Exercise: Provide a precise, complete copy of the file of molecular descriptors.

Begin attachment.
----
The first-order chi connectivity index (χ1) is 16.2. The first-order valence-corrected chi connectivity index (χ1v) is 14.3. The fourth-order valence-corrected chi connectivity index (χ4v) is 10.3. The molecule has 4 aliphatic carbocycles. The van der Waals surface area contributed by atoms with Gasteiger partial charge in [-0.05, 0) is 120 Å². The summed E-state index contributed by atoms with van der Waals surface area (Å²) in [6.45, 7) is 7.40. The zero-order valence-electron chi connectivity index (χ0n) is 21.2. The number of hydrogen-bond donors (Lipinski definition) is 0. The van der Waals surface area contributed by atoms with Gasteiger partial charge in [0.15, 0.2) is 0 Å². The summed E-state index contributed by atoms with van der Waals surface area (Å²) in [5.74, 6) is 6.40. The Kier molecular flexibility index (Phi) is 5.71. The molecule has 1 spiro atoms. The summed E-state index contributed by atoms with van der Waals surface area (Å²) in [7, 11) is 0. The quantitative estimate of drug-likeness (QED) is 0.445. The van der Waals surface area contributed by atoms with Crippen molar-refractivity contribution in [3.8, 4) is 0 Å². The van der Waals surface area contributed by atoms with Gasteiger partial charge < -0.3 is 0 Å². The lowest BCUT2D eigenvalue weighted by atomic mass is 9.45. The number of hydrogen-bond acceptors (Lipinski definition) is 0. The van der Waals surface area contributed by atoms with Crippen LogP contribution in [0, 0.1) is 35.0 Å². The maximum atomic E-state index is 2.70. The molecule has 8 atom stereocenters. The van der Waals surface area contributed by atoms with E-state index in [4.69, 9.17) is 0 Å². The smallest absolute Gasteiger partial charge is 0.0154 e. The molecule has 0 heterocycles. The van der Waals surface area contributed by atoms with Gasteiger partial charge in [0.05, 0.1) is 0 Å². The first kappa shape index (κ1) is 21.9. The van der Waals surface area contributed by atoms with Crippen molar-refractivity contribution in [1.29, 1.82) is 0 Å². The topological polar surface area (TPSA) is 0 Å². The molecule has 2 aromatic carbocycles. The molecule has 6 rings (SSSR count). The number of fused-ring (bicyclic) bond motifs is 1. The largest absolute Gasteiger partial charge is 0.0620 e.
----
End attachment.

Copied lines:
The first-order chi connectivity index (χ1) is 16.2. The first-order valence-corrected chi connectivity index (χ1v) is 14.3. The fourth-order valence-corrected chi connectivity index (χ4v) is 10.3. The molecule has 4 aliphatic carbocycles. The van der Waals surface area contributed by atoms with Gasteiger partial charge in [-0.05, 0) is 120 Å². The summed E-state index contributed by atoms with van der Waals surface area (Å²) in [6.45, 7) is 7.40. The zero-order valence-electron chi connectivity index (χ0n) is 21.2. The number of hydrogen-bond donors (Lipinski definition) is 0. The van der Waals surface area contributed by atoms with Gasteiger partial charge in [0.15, 0.2) is 0 Å². The summed E-state index contributed by atoms with van der Waals surface area (Å²) in [5.74, 6) is 6.40. The Kier molecular flexibility index (Phi) is 5.71. The molecule has 1 spiro atoms. The summed E-state index contributed by atoms with van der Waals surface area (Å²) in [7, 11) is 0. The quantitative estimate of drug-likeness (QED) is 0.445. The van der Waals surface area contributed by atoms with Crippen molar-refractivity contribution in [3.8, 4) is 0 Å². The van der Waals surface area contributed by atoms with Gasteiger partial charge < -0.3 is 0 Å². The lowest BCUT2D eigenvalue weighted by atomic mass is 9.45. The number of hydrogen-bond acceptors (Lipinski definition) is 0. The van der Waals surface area contributed by atoms with Crippen LogP contribution in [0, 0.1) is 35.0 Å². The maximum atomic E-state index is 2.70. The molecule has 8 atom stereocenters. The van der Waals surface area contributed by atoms with E-state index in [4.69, 9.17) is 0 Å². The smallest absolute Gasteiger partial charge is 0.0154 e. The molecule has 0 heterocycles. The van der Waals surface area contributed by atoms with Gasteiger partial charge in [0.05, 0.1) is 0 Å². The first kappa shape index (κ1) is 21.9. The van der Waals surface area contributed by atoms with Crippen molar-refractivity contribution in [1.29, 1.82) is 0 Å². The topological polar surface area (TPSA) is 0 Å². The molecule has 2 aromatic carbocycles. The molecule has 6 rings (SSSR count). The number of fused-ring (bicyclic) bond motifs is 1. The largest absolute Gasteiger partial charge is 0.0620 e.